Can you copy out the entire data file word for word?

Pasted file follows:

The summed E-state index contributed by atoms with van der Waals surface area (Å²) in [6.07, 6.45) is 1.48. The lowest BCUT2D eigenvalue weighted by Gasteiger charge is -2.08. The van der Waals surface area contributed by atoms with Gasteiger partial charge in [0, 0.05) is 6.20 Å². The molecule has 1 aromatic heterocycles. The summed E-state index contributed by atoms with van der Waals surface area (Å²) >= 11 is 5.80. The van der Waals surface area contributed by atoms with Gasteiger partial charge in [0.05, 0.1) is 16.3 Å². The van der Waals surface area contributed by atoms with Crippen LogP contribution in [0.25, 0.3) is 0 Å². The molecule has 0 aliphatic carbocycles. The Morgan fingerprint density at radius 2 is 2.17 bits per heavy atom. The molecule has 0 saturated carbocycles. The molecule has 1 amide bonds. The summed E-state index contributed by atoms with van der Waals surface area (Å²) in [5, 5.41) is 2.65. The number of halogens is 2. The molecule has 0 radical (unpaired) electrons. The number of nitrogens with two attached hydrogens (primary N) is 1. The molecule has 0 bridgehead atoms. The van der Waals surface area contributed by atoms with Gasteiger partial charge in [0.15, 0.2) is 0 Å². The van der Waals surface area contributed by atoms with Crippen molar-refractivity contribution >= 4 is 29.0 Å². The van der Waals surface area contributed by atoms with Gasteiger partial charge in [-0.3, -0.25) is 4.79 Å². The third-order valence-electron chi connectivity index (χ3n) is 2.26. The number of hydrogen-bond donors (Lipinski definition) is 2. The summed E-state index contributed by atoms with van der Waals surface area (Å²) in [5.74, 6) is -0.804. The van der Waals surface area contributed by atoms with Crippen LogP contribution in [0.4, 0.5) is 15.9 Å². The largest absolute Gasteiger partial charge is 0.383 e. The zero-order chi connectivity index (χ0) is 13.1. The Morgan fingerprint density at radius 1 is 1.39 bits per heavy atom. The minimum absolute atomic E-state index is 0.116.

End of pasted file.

The summed E-state index contributed by atoms with van der Waals surface area (Å²) in [6.07, 6.45) is 1.48. The lowest BCUT2D eigenvalue weighted by Gasteiger charge is -2.08. The van der Waals surface area contributed by atoms with Gasteiger partial charge in [0, 0.05) is 6.20 Å². The molecule has 1 aromatic heterocycles. The summed E-state index contributed by atoms with van der Waals surface area (Å²) >= 11 is 5.80. The van der Waals surface area contributed by atoms with Gasteiger partial charge in [0.05, 0.1) is 16.3 Å². The van der Waals surface area contributed by atoms with Crippen LogP contribution in [0.25, 0.3) is 0 Å². The molecule has 0 aliphatic carbocycles. The Morgan fingerprint density at radius 2 is 2.17 bits per heavy atom. The molecule has 0 saturated carbocycles. The molecule has 1 amide bonds. The summed E-state index contributed by atoms with van der Waals surface area (Å²) in [5, 5.41) is 2.65. The number of halogens is 2. The molecule has 0 radical (unpaired) electrons. The number of nitrogens with two attached hydrogens (primary N) is 1. The molecule has 0 bridgehead atoms. The van der Waals surface area contributed by atoms with Gasteiger partial charge in [0.15, 0.2) is 0 Å². The van der Waals surface area contributed by atoms with Crippen molar-refractivity contribution >= 4 is 29.0 Å². The van der Waals surface area contributed by atoms with Gasteiger partial charge in [-0.3, -0.25) is 4.79 Å². The third-order valence-electron chi connectivity index (χ3n) is 2.26. The number of hydrogen-bond donors (Lipinski definition) is 2. The summed E-state index contributed by atoms with van der Waals surface area (Å²) in [5.74, 6) is -0.804. The van der Waals surface area contributed by atoms with Crippen LogP contribution in [0.4, 0.5) is 15.9 Å². The largest absolute Gasteiger partial charge is 0.383 e. The zero-order chi connectivity index (χ0) is 13.1. The Morgan fingerprint density at radius 1 is 1.39 bits per heavy atom. The minimum absolute atomic E-state index is 0.116.